Wanted: Quality Courses and Graduates with Environmental Expertise

Angie - Test Knowles, | February-15-12



How do you know whether an environmental program meets a standard of quality?

Written by Mel Griswold, ECO Canada's Accreditation Registrar

A recent article in the Vancouver Sun (Fall 2011) highlighted how industry is starting to recognize the credentials of graduates from accredited environmental programs.  
Many people ask, “What is Accreditation?” Colin Pattison, an instructor at SAIT’s Environmental Technology Program, responds that “…it sends a signal to students and industry that what [our programs offer] actually get the students ready to enter the work world.”
Ensuring that institutions develop students with the skills and knowledge industry needs is very important in the context of global and national environmental sector trends: 

FACT: Future global spending in the environmental sector is expected to average an annual growth between 4.7% and 7.7% over the next ten years—outpacing global economic GDP growth of 5.5% (Source: BERR, UK Department for Business Enterprise and Regulatory Reform).


FACT: Nearly ½ of Canadian environmental employers plan to hire workers over the next two years (Source: ECO Canada 2010 Profile of Canadian Environmental Employment).

The Canadian environment industry is on the lookout for qualified staff, and accredited programs deliver. 

Benefits of Accreditation   

  • Identifies environmental programs with curriculum that parallels industry demand
  • Provides a framework for continually improving the quality and efficiency of environmental programs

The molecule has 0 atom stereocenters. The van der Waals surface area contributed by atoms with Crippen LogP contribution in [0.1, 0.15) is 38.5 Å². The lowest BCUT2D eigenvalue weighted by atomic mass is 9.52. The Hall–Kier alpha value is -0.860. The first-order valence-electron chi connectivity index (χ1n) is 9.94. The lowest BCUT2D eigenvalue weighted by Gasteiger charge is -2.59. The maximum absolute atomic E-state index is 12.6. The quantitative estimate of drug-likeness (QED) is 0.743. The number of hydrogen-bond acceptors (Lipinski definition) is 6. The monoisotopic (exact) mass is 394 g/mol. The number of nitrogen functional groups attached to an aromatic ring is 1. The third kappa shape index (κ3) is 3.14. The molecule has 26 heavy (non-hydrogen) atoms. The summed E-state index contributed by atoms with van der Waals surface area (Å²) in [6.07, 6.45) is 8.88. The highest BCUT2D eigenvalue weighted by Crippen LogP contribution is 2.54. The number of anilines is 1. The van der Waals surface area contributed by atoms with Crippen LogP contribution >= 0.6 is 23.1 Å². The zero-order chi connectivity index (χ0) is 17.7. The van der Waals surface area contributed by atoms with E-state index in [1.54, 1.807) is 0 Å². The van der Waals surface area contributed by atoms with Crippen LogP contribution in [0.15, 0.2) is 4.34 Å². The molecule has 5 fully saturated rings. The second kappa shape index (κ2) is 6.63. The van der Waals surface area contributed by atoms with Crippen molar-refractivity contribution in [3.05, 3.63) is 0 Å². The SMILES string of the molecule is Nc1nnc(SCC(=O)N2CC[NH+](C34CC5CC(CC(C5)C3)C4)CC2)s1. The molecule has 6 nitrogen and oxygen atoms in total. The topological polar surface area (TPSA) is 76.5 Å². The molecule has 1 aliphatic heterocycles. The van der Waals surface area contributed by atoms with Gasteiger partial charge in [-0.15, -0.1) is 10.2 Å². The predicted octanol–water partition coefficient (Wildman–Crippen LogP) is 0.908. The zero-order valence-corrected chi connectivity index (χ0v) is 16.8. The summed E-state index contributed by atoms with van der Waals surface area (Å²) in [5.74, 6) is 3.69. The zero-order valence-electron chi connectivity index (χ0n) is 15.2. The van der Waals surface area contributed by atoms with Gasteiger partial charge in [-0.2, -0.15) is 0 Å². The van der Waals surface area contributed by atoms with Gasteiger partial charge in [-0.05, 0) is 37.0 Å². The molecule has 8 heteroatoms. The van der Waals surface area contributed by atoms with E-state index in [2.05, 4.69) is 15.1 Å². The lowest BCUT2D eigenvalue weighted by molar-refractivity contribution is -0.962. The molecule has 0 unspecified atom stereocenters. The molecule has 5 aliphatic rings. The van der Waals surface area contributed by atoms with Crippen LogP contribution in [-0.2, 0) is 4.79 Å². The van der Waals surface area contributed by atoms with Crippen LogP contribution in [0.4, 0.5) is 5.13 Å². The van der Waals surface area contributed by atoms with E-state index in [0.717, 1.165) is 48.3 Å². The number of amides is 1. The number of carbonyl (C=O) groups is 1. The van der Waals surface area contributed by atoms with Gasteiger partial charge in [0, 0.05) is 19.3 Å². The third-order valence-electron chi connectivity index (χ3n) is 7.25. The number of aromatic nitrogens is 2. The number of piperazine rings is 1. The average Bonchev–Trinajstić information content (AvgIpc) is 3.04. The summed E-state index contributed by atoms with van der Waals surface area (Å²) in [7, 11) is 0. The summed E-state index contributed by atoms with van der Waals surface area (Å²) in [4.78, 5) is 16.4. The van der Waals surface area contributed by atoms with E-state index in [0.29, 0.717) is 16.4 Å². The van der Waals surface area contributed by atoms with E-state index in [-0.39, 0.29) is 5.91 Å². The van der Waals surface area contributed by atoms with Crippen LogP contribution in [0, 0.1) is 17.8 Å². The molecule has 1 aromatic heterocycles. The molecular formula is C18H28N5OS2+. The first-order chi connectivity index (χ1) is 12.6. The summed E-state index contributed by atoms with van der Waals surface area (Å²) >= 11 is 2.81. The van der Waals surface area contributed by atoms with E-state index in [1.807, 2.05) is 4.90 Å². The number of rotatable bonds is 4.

• Offers an objective measure of a program 
  • Facilitates school-to-work transitions for graduates
Currently, 11 universities and colleges across Canada have become accredited through ECO Canada’s National Accreditation Program, which demonstrates to students, parents, educators, and industry that these environmental programs have met a national standard. 
Colin adds that accreditation reaffirms the quality of environmental education, noting that students get a broad package of training. “The idea is we’re not making specialists, but students who have a good understanding of how all the pieces fit together in an interdisciplinary training.” This is important because the Canadian environmental sector is very diverse, made up of professionals whose skill sets touch upon everything from site assessment and reclamation to natural resources management, green house gas reporting, or policy and legislation. 
Are you looking to be at the forefront of environmental education and accredit your program?
Interested program coordinators must submit their Expression of Interest Form on or before February 28th, 2012.  Please see www.eco.ca/accreditation for more details.
Are you a student looking to start an environmental career?
Explore program options by viewing the current list of 11 accredited universities and colleges.